AT&T (NYSE: T) is finding that as the economics of building out fiber facilities to more cities and towns in its footprint improve, its rollout plans are increasingly becoming about how to accommodate the demand for bandwidth over wireline and wireless facilities.
Speaking at the Citi 2016 Global Internet, Media & Telecommunications Conference, John Donovan, senior EVP of AT&T's technology and operations, told investors that because it is an integrated wireline and wireless carrier, the investment plans are focused on satisfying multiple needs.
"We're now an integrated carrier so we don't look at it anymore like, 'so where's the neighborhood,' but 'where's the demand for megabytes?'" Donovan said. "When we look at that, fiber is not a point to point decision anymore, it's a point to a region kind of decision and we're saying it's going to make sense a year from now, because we're going to have a tower or there's going to be a small cell hotbed, and when you do that you have an integrated view of your returns."
The fiber that's being used for FTTH deployments in a particular metro region could then be used to provide business services and backhaul for a macro tower or one of its small cell deployments.
"We're finding an opportunity to lean in and invest a little more as you've seen with some of our plans we put out there," Donovan said. "We're optimistic that these cases now support one another and if it didn't make sense to get fiber to that neighborhood it might now, because of the business environment that's on the edge of the neighborhood or we know we're going to need a small cell setup for wireless."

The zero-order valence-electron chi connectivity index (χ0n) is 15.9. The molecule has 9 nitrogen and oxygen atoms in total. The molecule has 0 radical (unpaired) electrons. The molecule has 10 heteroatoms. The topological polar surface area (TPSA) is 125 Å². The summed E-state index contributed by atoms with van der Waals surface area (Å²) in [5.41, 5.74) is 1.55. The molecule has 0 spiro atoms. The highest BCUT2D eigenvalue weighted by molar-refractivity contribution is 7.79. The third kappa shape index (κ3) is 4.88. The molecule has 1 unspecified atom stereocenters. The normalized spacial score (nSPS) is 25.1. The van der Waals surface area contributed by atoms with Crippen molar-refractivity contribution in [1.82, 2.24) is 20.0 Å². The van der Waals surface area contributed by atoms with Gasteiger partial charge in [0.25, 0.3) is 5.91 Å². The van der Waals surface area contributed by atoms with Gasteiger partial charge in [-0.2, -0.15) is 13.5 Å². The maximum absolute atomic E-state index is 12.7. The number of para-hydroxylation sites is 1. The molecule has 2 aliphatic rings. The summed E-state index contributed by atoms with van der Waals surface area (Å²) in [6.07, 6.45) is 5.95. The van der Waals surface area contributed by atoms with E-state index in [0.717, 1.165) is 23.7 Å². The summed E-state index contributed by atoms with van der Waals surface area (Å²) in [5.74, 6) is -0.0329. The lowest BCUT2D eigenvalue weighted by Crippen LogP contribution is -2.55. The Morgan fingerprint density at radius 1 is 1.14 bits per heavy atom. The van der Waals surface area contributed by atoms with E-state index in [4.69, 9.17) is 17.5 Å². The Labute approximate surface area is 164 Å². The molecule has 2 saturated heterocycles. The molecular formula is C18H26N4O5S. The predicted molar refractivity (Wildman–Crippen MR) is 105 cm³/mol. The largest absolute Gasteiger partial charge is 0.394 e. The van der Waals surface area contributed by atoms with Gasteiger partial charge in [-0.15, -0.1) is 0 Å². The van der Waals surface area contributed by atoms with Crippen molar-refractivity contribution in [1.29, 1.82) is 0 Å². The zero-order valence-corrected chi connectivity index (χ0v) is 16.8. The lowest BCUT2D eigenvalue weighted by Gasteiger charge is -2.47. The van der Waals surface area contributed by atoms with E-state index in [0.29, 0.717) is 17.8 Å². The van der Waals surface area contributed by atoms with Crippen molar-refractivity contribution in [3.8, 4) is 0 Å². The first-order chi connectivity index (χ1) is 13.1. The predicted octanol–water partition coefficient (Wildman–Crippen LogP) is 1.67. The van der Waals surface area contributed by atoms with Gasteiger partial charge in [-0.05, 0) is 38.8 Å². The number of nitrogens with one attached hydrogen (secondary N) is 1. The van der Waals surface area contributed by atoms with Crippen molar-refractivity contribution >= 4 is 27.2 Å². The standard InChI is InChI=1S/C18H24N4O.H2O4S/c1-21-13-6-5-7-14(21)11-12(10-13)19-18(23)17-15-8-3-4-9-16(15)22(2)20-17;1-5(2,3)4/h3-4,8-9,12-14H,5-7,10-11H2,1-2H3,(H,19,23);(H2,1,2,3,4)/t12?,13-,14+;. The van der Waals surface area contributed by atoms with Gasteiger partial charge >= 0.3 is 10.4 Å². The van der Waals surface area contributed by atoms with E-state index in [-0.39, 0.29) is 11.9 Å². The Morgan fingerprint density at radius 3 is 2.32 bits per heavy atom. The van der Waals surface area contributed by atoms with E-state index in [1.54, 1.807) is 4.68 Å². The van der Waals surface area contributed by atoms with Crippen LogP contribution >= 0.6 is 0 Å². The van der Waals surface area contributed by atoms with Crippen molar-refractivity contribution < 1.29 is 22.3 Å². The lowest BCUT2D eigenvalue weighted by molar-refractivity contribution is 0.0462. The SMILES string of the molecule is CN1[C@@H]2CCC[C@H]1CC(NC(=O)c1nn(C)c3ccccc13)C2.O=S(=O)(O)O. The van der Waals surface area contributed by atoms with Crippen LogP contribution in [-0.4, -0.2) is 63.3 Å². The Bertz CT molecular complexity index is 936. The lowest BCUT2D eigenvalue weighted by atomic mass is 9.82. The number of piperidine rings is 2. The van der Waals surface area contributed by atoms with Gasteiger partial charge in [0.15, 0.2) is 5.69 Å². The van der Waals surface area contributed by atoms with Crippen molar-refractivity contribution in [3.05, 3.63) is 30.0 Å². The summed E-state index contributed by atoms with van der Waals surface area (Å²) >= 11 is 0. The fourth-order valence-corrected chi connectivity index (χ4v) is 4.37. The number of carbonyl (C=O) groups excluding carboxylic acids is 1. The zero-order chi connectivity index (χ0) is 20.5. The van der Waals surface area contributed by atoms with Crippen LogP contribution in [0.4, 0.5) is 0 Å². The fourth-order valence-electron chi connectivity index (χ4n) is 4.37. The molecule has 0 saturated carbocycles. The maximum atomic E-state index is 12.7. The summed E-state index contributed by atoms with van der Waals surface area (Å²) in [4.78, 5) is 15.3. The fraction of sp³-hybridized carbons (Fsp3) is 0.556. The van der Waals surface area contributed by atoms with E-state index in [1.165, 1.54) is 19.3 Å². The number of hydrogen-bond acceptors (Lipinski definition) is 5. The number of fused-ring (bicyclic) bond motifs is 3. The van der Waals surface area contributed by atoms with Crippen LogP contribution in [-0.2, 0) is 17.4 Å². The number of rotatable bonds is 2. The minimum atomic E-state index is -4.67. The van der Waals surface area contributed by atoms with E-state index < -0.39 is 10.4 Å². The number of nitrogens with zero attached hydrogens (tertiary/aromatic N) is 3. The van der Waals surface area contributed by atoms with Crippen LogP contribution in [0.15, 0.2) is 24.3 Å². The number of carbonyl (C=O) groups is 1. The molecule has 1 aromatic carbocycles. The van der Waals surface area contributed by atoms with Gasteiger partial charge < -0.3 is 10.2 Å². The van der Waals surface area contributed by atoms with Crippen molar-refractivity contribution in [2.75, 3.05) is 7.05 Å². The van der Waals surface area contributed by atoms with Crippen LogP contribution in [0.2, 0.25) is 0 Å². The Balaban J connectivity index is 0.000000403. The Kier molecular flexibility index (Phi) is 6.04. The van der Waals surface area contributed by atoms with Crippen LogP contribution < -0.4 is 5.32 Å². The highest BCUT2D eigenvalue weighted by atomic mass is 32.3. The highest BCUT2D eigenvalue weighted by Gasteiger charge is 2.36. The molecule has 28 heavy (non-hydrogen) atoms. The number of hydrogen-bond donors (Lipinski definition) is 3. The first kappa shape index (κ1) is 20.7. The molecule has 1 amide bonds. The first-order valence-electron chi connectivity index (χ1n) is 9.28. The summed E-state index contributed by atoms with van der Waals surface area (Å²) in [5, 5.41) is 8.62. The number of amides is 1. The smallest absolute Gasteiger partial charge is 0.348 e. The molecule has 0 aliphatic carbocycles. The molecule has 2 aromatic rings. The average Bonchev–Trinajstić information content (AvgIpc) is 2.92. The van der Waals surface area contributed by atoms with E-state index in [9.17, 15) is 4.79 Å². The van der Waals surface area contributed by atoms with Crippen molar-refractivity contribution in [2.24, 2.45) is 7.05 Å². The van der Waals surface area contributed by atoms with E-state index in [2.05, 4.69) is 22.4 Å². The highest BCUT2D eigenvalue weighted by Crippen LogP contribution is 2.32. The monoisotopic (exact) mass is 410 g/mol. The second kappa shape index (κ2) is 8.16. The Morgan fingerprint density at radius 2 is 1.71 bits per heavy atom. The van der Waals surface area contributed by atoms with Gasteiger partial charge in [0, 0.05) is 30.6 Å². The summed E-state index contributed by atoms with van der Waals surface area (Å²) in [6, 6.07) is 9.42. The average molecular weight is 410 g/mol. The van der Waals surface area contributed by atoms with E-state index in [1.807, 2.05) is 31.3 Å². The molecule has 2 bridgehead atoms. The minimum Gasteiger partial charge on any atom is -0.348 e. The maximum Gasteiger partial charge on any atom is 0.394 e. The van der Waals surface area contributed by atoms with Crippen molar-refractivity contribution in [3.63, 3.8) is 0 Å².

Overall, the demand for higher speeds has continued to rise throughout all of AT&T's regions. This has driven the service provider to continually upgrade its copper network as well to support a range of speeds from 12 to 75 Mbps.
AT&T has also set an aggressive plan to roll out FTTH. The service provider announced in December that it would build out FTTH service to parts of 38 additional metro areas.
It currently offers 1 Gbps service in 18 metros. Upon completion of this latest build, the service provider will bring the amount of metro areas it serves to a total of 56.
Donovan said that consumers' desire for higher speeds to support multiple applications in the home has driven a refresh of its wireline network.
"As the investment cycles started to ramp up for us and globally with people buying more speeds in more places, there was a rebirth if you will of the wireline franchise," Donovan said. "Our suppliers started to invest and get capabilities we didn't anticipate, like going from 12 Mbps to 25 Mbps and 40 Mbps on copper and at the same time the applications started to grow."
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